In this conclusion of the 3-part mini-series on Blockchain, I endeavor to leave you with two important aspects – Accounts and Smart Contracts.

Accounts (also referred to as External Owned Accounts) are similar to any accounts we know in our daily lives – it is a placeholder to track an entity’s balance and can be transacted upon. The implementation of these accounts can vary from one blockchain platform to the other, but the concept is essentially the same. Accounts are usually protected by a passcode and the owner of the account can accumulate currency (in the case of Ethereum, ether) – either through transfers from other stakeholders or as a fee for mining one or more transactions (as explained in part 2).

Note: In the public Ethereum Blockchain, 1 ether is trading at $213.


A very important and meaningful aspect of Blockchain is the provision to deploy and transact through Smart Contracts. A smart contract is essentially a program written to enforce the core business logic of transactions that can occur between two or more stakeholders. For instance, if we write a smart contract for transactions between a motor vehicle registry, car dealership and its customers, then we would represent in code, the various parameters that would represent the state of the contract such as “Vehicle ID Number”, “Registration Status”, “Manufacturer”, “Model”, “Year of Manufacture”, “DateofSale”, “OwnerName”, “OwnerAddress”… and so on. Next, we would provide functions or methods to manipulate these parameters via the possible events or flow of transactions – for instance: something like SaleComplete() would allow the dealer to provide DateofSale, OwnerName & OwnerAddress. Similarly, RegisterVehicle() would allow the motor vehicle registry to allocate a license plate number to the vehicle. This smart contract will then need to be deployed to the Blockchain (basically, a new instance is created).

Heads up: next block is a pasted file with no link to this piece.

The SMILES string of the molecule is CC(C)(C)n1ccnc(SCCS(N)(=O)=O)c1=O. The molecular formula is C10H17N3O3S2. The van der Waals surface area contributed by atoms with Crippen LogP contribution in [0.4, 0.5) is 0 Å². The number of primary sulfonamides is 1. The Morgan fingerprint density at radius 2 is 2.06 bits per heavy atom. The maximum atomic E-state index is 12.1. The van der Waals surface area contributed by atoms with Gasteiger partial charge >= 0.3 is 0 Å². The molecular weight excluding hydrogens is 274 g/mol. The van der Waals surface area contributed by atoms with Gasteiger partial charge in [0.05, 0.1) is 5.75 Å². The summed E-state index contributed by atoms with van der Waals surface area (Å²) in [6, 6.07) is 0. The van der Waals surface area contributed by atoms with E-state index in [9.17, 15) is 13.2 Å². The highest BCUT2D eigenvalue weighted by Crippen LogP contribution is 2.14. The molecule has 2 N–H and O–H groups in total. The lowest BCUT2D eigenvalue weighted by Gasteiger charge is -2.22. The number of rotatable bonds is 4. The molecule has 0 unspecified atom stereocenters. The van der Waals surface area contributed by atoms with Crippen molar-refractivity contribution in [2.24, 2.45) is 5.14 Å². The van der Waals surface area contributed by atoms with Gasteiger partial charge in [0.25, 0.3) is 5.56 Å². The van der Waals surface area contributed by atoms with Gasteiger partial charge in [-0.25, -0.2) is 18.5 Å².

Once deployed or instantiated, it is copied across the different nodes and the stakeholders can transact by calling the relevant functions/methods. Each transaction of course, needs to be mined or processed by a mining node. The most popular language for writing Smart Contracts today is Solidity, although there are other choices such as JavaScript, Python and others.

Hope this brief peek into Blockchain was a useful primer – for those of you keen to learn more, I plan to run a 2-day workshop shortly at the UBQT Design School.

Did you know?- Block chain part 2





Let’s get our feet a little more wet this time. So, how and why does a miner mine the blockchain? First, a mining node should have the horsepower to quickly generate a “hash” that meets the “difficulty” level set by the blockchain platform. This means, our everyday use computers may not cut it  – at least in a public blockchain. If you do have a powerful computer, you will be competing with many others, potentially hundreds of others, to win the right to add a new transaction to the block. 

To do this, you will have to come up with a hash that represents or validates the transactions in the block (this hash gets added to the blockchain to represent that transaction). In addition, this hash has to meet the difficulty target. Essentially, this difficulty target keeps changing dynamically based on the number of active miners – the more number of mining nodes, the greater the difficulty. If this difficulty stays static, the blockchain will get to a point where mining will be faster than the actual transactions coming in and will become a disincentive for mining nodes to participate. To prevent that, blockchain platforms such as Ethereum have a dynamic difficulty target.

So, the first node that succeeds in creating a hash that meets the difficulty target, processes the transaction and adds the block to the chain so all the nodes have a copy of the same. Ok – but what is in it for the miner? Every blockchain platform has a predefined unit for types of operations – this is called “gas”(as in gasoline – i.e. fuel). For instance, the base fee for an ethereum transaction is 500 units of gas. Every transaction comes with a gas limit and a gas price. Translation: the transaction owner needs to declare “for this transaction, I am willing to spend a max abc number of gas units and the price per gas unit is xyz”. The successful miner gets this amount (gas * gas price) in ether currency. If the transaction owner sets the gas limit too low, the transaction never gets processed.